Letting Go Of People Pleasing
You probably already know that living in a world full of other people can be challenging.
For people pleasers it can be even more difficult because they can’t help putting some other people first even if they don’t want to.
They can spend lots of time, money and energy trying to keep other people happy, they know it’s not good for them but they can’t help themselves.
In spite of their best efforts they struggle to speak up for themselves, and their wants and needs without fear of criticism or rejection.
If you have had enough of people pleasing then the Becoming Your Self Process I am offering may be just what you are looking for.
If you are reading this my guess is that you struggle to stand up for yourself with some people. Perhaps you find yourself trying to fit in with what they want, or what you think they want. It can be an exhausting and frustrating way to live.
Life doesn’t have to be that difficult, there are ways to comfortably be yourself and get along with people without having to go along with them all the time.
I am the first to admit that I don’t know all the answers to speaking up for yourself and living an authentic life. I’m on that journey myself (more on that later), but I do have a process which I have developed and I think will help you give up being a people pleaser and be more your authentic self.
A lot of people struggle to be fully themselves around others.
They want to be accepted and valued for who they really are, but that takes second place to keeping other people happy, even when it makes them unhappy doing it. In spite of their best intentions they find themselves saying yes when they want to say no.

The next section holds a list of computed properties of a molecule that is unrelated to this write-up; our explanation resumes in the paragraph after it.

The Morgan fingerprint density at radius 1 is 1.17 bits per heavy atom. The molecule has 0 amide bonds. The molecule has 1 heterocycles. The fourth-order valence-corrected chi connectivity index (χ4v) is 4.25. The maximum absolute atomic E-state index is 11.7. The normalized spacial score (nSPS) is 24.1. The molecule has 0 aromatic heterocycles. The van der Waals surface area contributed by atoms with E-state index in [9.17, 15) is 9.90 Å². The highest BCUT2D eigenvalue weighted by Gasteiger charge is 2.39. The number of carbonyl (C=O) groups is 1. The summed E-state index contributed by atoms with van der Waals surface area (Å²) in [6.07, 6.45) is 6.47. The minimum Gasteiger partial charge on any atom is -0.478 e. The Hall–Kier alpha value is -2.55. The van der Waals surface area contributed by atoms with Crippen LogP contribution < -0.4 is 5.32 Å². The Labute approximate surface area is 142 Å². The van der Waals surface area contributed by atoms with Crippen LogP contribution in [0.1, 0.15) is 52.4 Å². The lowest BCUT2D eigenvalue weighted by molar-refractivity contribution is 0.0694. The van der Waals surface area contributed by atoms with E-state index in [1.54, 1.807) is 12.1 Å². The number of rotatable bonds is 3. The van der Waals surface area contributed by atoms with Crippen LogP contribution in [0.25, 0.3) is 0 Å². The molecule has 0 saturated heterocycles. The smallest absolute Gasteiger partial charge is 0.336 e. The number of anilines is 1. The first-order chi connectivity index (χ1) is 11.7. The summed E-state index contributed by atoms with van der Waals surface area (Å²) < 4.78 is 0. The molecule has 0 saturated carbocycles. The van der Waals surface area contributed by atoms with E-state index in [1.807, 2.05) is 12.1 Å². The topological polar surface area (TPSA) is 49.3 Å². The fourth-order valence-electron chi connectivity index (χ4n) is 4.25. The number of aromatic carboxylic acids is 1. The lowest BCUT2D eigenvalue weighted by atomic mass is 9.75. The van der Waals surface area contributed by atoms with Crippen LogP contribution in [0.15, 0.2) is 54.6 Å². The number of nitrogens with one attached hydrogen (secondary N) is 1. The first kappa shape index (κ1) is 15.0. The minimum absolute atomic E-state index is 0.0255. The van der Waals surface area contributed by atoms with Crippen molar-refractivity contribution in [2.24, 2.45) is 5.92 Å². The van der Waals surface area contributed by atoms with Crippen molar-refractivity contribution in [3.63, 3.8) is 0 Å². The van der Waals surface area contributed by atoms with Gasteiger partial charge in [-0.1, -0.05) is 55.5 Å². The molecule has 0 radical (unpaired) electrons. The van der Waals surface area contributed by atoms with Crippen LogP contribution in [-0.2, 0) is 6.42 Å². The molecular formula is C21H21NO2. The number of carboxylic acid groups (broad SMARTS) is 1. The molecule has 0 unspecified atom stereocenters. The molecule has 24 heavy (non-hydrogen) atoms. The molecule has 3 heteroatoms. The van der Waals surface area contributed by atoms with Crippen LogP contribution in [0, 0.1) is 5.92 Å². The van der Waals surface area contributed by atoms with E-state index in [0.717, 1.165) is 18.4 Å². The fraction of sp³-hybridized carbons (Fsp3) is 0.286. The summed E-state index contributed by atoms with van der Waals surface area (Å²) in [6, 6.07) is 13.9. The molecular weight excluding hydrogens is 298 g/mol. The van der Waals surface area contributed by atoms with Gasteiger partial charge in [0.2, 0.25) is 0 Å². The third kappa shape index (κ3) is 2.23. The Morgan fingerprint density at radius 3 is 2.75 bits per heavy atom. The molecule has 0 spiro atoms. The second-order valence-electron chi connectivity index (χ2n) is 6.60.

They may even be afraid that if they don’t go along with the people they are trying to please they will be criticised, condemned, rejected or even abandoned.
Whatever else they try to do, they feel compelled to say yes, to agree, to pacify the other person.
It’s as if they have been programmed from an early age to please others before themselves … and, in some ways they have.
Children are very vulnerable, they need looking after for a long time before they can become independent adults. When they are growing up they may have to learn strategies to keep their parents caring for them.
In some childhoods they need to adopt people pleasing behaviours to be looked after. During childhood these strategies were essential for their physical or emotional survival.
In an ideal world as soon as we enter adulthood we would be able to let go of those childhood strategies, behaviours and feelings, becoming a well adjusted adult.
We bring what we learned in childhood with us into adulthood. If what we learned was useful then we will probably have happy and contented relationships with ourselves and others. If what we learned was based on fear of rejection or punishment then that may not serve us well in adulthood and our relationships with ourselves and others might be difficult.
Those lessons learned in childhood are powerful lessons indeed, shaping our emotions and actions into adult life, however what was learned can be unlearned.
The idea that people pleasers can change how they think and feel may be difficult for them to believe because they have probably tried a lot of different approaches to changing what they do: they may have read books and articles, used affirmations, watched videos, taken courses or been to counselling or seen a coach.
They have probably tried everything they can think of: standing up for themselves, being assertive, trying not to be bothered by what other people think, but nothing seems to make much difference.
Although those old patterns of thinking, feeling and acting as a people pleaser no longer good for you, they were originally formed to make sure you survived childhood.